Thursday, January 05, 2006

Random shit going thru my head about Filipinos...

Pretty much began with trying to cook adobo (for all you types unfamiliar with Filipino food, a stew/braise--depending on what part of the Philippines you're from--of chicken or pork cooked with garlic, onions, soy sauce, bay leaves, peppercorns, and some kind of acid--some people use lemon, some use calamansi, others use Coca-Cola (!)), a couple days ago, during which time I realized that I wasn't cooking so much adobo like the way my mom used to do it, where there was a minimal amount of liquid and lots of hacked drumsticks and thighs, but more of a pot-au-feu, since I had thrown in everything and cooked everything on low temperatures since I didn't want to bother with looking at my pot every few minutes. It turned out great, but not like mom's.

I'd really like to learn how to cook decent Filipino food and I can make some dishes, like sinigang/dinengdeng (tamarind-based stews; favorite is with bangus/milkfish or pork), tinola (chicken stew with lots of fish sauce/patis and ginger), pancit canton and bihon (egg noodles and bean noodles, respectively), and lumpia shanghai (the all-meat type), but I want to learn some other stuff that I've tried, like ukoy (seafood fritters), and other stuff that's not from my parents' provinces. I refuse to eat stuff like pinapaitan (cooked goat offal), or kilawin (raw goat offal) or balut. Guess I'm white-washed like that.

Another thing that I've had a morbid fascination with is the ongoing saga of the two Filipino kids left in their home in the East Bay while their parents were off partying in Vegas over the New Year's. It's not a surprise they're not talking to the police, or talking to anyone for that matter. Given how fast tsismis (particularly bad stuff) spreads in the community, especially since Filipinos judge each other on how well they take care of their kids, it's no surprise that they're trying to keep to themselves, thinking that they can save face that way, even when everyone else realizes how stupid and counterproductive that is. It galls me to think that when bad things happen to the Filipino community, the people involved try to stay quiet and try to hold onto some figment of perceived dignity, instead of coming out and being open about it. Same shit happened to me when I got fired from my executive director's job--the people involved tried to keep quiet and ended up raising even more questions with their silence afterwards, even as I continued to talk.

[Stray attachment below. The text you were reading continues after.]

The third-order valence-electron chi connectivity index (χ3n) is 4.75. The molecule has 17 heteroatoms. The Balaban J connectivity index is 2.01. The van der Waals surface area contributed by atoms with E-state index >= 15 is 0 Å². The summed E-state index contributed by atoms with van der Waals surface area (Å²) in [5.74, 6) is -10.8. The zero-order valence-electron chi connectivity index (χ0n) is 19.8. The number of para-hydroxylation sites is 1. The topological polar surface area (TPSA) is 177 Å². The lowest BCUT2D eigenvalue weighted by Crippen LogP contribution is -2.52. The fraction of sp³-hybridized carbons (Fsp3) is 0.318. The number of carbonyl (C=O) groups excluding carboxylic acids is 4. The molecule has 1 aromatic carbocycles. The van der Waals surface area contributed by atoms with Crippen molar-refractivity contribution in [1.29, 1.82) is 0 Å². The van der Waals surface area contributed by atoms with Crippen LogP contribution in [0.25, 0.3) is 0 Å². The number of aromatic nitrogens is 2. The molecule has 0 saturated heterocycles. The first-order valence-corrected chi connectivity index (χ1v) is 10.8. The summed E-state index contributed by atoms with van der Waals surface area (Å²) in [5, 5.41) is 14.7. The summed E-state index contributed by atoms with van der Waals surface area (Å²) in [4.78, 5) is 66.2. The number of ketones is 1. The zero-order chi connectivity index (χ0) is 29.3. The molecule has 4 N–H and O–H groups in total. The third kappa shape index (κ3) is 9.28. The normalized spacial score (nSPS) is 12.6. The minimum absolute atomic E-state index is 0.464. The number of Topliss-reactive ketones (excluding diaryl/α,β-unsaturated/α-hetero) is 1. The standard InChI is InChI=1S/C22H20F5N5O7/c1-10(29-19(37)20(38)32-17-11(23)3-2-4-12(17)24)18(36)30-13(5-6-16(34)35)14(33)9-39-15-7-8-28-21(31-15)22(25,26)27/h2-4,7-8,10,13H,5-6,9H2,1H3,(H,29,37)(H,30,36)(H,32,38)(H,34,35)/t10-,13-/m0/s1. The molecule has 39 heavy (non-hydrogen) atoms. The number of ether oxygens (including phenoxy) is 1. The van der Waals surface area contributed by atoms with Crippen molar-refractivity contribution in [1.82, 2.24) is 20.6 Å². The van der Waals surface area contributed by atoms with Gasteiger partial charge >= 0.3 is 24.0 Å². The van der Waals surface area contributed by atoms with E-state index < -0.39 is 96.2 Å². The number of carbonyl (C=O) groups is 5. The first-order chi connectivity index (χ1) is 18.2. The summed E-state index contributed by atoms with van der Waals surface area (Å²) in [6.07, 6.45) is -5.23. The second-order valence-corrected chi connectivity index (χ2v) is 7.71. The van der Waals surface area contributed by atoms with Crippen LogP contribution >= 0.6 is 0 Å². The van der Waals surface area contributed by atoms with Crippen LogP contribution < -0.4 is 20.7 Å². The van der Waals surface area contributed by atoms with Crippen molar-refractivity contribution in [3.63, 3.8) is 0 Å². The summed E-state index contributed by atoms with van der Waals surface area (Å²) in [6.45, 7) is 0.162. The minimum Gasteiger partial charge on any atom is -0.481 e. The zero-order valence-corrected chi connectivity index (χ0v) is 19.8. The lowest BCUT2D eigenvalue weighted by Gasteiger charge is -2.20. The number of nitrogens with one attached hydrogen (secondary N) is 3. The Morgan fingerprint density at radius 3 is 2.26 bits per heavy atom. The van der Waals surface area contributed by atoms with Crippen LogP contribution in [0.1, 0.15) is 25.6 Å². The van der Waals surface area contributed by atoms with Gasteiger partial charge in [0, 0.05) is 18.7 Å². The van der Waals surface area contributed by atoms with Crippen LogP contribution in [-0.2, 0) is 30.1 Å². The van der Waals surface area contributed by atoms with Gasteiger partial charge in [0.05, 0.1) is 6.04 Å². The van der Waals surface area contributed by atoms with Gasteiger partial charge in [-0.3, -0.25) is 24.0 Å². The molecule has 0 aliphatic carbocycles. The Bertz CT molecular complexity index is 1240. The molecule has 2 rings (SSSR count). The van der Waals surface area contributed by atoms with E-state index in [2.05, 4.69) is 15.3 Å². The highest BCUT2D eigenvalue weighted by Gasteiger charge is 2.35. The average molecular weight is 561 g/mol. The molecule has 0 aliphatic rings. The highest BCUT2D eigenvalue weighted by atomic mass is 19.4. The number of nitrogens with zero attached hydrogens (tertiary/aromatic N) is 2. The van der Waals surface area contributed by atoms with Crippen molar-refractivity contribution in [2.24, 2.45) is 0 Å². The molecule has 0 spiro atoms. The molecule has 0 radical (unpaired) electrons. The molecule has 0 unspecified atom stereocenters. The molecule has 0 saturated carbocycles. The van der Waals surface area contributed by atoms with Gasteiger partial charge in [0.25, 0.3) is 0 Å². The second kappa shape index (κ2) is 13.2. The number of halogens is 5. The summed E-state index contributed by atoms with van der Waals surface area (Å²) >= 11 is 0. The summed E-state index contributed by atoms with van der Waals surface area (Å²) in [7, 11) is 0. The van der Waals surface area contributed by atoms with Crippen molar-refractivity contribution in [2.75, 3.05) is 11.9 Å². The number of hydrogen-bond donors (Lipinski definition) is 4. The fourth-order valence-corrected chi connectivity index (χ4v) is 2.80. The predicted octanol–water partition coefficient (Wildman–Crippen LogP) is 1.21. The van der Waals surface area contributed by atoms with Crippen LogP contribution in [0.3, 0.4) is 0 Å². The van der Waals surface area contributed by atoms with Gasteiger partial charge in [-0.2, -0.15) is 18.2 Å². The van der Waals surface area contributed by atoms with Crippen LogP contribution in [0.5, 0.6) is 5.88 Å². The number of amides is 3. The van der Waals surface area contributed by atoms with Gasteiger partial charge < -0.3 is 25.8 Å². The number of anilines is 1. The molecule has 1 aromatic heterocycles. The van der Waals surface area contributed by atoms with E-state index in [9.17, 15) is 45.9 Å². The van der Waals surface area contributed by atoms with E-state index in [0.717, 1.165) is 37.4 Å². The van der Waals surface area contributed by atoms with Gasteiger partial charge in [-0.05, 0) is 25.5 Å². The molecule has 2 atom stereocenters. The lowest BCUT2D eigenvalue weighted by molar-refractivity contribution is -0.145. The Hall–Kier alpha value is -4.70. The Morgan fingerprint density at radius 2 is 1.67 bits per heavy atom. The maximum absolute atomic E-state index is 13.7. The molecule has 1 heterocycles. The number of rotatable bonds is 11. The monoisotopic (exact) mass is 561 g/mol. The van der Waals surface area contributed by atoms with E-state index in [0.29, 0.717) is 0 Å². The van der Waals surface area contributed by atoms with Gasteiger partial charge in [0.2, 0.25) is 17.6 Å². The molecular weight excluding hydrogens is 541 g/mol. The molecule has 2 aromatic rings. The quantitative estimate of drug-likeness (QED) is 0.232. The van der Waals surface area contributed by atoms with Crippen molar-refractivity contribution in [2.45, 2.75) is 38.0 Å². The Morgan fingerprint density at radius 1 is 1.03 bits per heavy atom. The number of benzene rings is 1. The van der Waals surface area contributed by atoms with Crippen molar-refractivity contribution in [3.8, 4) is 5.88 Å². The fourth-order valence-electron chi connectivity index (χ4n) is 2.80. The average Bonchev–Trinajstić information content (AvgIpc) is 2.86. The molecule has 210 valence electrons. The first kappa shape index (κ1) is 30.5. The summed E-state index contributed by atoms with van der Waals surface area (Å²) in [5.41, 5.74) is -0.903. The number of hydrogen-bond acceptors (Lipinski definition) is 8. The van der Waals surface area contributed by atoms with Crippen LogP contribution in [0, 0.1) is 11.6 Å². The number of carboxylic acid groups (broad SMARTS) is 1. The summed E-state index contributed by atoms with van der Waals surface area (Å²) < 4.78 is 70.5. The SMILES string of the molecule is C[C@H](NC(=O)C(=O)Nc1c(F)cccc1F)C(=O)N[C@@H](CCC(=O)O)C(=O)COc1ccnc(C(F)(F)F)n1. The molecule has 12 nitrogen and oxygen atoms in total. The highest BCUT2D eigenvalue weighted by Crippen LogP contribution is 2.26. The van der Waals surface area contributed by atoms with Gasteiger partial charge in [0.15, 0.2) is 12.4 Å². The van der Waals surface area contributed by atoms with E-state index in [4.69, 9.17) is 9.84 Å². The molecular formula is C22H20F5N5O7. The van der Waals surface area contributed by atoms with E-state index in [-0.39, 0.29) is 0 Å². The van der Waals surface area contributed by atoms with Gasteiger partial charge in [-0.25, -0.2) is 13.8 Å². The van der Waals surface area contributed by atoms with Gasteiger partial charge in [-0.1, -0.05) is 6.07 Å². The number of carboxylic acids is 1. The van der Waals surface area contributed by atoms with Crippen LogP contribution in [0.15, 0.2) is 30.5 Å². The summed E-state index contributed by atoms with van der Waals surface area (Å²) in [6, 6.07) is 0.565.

It just shocks me since I was raised in a family where all the kids were taken care of, one way or another, either through "sleepovers" or having my greataunt babysit us while our parents worked or recovered from working, and to leave your kids for more than one night away from your sight was unthinkable. For the most part, most of the cousins that I grew up with who are the same age as me (late 20's/early 30's) who remember the sacrifices our parents put us through are putting off getting married or having kids since it was just way too much. It's a pretty big shock in my family now to see that our younger cousins who are now in their late teens and early 20s are skipping school and having kids, except for a few notable exceptions.